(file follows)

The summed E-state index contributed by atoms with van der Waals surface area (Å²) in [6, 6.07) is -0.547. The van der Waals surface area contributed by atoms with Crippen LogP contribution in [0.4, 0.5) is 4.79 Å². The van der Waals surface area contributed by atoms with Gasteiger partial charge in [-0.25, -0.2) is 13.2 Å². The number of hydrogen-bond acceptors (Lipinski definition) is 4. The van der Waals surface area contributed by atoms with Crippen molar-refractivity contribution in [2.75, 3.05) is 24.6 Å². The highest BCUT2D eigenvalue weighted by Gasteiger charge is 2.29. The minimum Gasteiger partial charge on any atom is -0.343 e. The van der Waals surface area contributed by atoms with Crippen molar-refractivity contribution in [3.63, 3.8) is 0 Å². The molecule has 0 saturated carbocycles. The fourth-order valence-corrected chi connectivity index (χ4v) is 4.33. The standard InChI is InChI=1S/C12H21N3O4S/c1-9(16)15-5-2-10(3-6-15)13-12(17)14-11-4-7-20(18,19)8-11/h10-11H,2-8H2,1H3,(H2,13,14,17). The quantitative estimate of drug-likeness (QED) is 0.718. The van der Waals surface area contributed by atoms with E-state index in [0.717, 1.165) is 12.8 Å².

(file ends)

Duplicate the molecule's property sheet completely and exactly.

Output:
The summed E-state index contributed by atoms with van der Waals surface area (Å²) in [6, 6.07) is -0.547. The van der Waals surface area contributed by atoms with Crippen LogP contribution in [0.4, 0.5) is 4.79 Å². The van der Waals surface area contributed by atoms with Gasteiger partial charge in [-0.25, -0.2) is 13.2 Å². The number of hydrogen-bond acceptors (Lipinski definition) is 4. The van der Waals surface area contributed by atoms with Crippen molar-refractivity contribution in [2.75, 3.05) is 24.6 Å². The highest BCUT2D eigenvalue weighted by Gasteiger charge is 2.29. The minimum Gasteiger partial charge on any atom is -0.343 e. The van der Waals surface area contributed by atoms with Crippen molar-refractivity contribution in [3.63, 3.8) is 0 Å². The molecule has 0 saturated carbocycles. The fourth-order valence-corrected chi connectivity index (χ4v) is 4.33. The standard InChI is InChI=1S/C12H21N3O4S/c1-9(16)15-5-2-10(3-6-15)13-12(17)14-11-4-7-20(18,19)8-11/h10-11H,2-8H2,1H3,(H2,13,14,17). The quantitative estimate of drug-likeness (QED) is 0.718. The van der Waals surface area contributed by atoms with E-state index in [0.717, 1.165) is 12.8 Å².